Mortu Nega (1987)
Film Description from California Newsreel:
California Newsreel has released Flora Gomes’ now classic, Mortu Nega, to commemorate three starkly dissimilar events. 1998 marked both the 25th anniversary of the independence of Guinea-Bissau and the assasination of its leader Amilcar Cabral but it was also the year that country virtually annihilated itself in a brutal civil war.
Mortu Nega, as its title implies, is a unique kind of elegy – not so much to the victims of the liberation struggle as to its survivors….is a bittersweet eulogy to those veterans who gave so much yet often benefited so little from the struggle. The film poses a question facing much of Africa at the start of the 21st century: with the goal of independence achieved, what can serve as an equally unifying and compelling vision around which to construct a new society? Or as Chris Marker observed in his 1980 documentary San Soleil, coincidentally contemplating the decay of Guinea-Bissau’s revolution: “What every revolutionary thinks the morning after victory: now the real problems begin.”
Mortu Nega covers the period from January 1973 during the closing months of the war against the Portuguese until the consolidation of an independent Guinea-Bissau in 1974 and 1975. This tiny West African nation’s valiant struggle and eventual triumph over 500 years of Portuguese domination attracted international support and heralded the final anti-colonial wave culminating in the defeat of apartheid in 1994. The revolution’s charismatic leader, the Cape Verdean agronomist, Amilcar Cabral, was assassinated on the eve of victory in January 1973 by Portuguese assisted mainland nationalists. The fragile union between Guinea-Bissau and the Cape Verde islands itself was finally dissolved in a bloodless military coup in 1980 led by an old guerilla commander, the present president, João Bernardo Vieira. When the post-revolutionary generation in the military and the population as a whole began to oppose Vieira’s increasingly kleptocratic regime, he called in troops from Senegal and Guinea (Conakry) resulting in the carnage of June, 1998.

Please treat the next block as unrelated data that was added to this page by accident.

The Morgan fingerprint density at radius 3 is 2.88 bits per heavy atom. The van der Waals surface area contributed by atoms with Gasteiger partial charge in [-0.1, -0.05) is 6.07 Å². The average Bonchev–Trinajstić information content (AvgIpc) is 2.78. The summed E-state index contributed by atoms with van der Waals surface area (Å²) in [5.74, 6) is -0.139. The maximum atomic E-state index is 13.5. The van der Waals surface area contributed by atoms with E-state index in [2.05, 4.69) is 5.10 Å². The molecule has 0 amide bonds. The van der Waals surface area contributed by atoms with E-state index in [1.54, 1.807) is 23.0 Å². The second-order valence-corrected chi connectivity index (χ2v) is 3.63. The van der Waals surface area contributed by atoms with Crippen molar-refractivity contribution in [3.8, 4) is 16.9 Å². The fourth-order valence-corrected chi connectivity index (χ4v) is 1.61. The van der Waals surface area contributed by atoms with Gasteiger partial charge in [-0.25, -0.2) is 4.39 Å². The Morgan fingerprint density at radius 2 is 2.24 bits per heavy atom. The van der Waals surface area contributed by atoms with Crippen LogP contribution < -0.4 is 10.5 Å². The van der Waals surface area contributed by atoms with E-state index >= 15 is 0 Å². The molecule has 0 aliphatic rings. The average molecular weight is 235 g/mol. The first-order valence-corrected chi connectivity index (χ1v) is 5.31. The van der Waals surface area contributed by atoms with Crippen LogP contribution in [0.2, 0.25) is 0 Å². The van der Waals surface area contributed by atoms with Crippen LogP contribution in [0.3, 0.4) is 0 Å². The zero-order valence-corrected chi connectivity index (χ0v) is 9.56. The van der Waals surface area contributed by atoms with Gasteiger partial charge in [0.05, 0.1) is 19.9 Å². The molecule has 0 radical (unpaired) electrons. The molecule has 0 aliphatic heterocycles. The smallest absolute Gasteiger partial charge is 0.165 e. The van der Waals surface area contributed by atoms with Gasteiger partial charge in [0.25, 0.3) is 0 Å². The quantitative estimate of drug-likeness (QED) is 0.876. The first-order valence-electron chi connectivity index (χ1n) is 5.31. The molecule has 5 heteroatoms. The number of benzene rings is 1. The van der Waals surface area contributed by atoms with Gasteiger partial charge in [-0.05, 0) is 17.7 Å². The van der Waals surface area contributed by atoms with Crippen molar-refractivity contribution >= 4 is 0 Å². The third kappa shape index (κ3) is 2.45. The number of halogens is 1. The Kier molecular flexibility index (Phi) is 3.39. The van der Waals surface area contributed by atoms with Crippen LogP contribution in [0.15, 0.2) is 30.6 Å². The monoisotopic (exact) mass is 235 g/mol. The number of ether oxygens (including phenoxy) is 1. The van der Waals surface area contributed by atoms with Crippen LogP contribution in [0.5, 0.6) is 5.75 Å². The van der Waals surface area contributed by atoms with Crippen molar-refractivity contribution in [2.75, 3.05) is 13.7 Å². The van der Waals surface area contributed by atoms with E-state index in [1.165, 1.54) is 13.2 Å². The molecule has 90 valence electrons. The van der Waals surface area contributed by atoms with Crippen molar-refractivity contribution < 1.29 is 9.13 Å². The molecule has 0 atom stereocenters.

Mortu Nega can be divided into three “movements” each with a style reflecting a distinct stage in the revolutionary process. The film begins mysteriously someplace in the bush on the supply road from Conakry to the front. A convoy weaves its way through tall grasses camouflaging itself like Mao’s “fish in the sea.” Gomes’ portrayal of guerilla war is one of the most accurate on film, capturing its tedium, terror and heroism, its rhythm of fragile silences broken by helicopter fire from above or exploding landmines from below. In this war of attrition with the Portuguese, the exhausted militants press forward along a unclear, even circuitous path, directed only by their vision of a free Guinea-Bissau. Throughout this section, the emphasis is on the group over the individual. Only after five minutes, does a heroine, Diminga, emerge and the story of her unflagging loyalty to her husband, Sako, a wounded guerilla commander, serves to underline the sense of solidarity developed among the freedom fighters.
The first feature film that Gomes directed, Mortu Nega, which means Those Whom Death Refused, was selected for showing during the Critics’ Week at the Venice Film Festival in 1988. Mortu Nega won the Bronze Tanit and the Prize for the Best Actress at the Carthage Film Festival. It also was awarded the prize for the Best Film and the Best Actress at the 1988 Pan-African Film and Television Festival (FESPACO).
Trailer for Mortu Nega available online
Description of Mortu Nega from California Newsreel available online
The Blue Eyes of Yonta (1992)
Film Description from California Newsreel:
…Udju Azul di Yonta (The Blue Eyes of Yonta) is one of the few recent African films to make the disillusionment of the revolutionary generation its primary subject – and offer a glimmer of hope for the future. Flora Gomes (born 1949) is a member of the generation which fought for Guinea-Bissau’s independence. This director’s first feature film, indeed the first feature film made in Guinea-Bissau, Mortu Nega (Those Whom Death Refused), commemorates that nation’s arduous independence struggle, while hinting at its subsequent bureaucratization. Udju Azul di Yonta can be seen as a continuation and commentary on this film.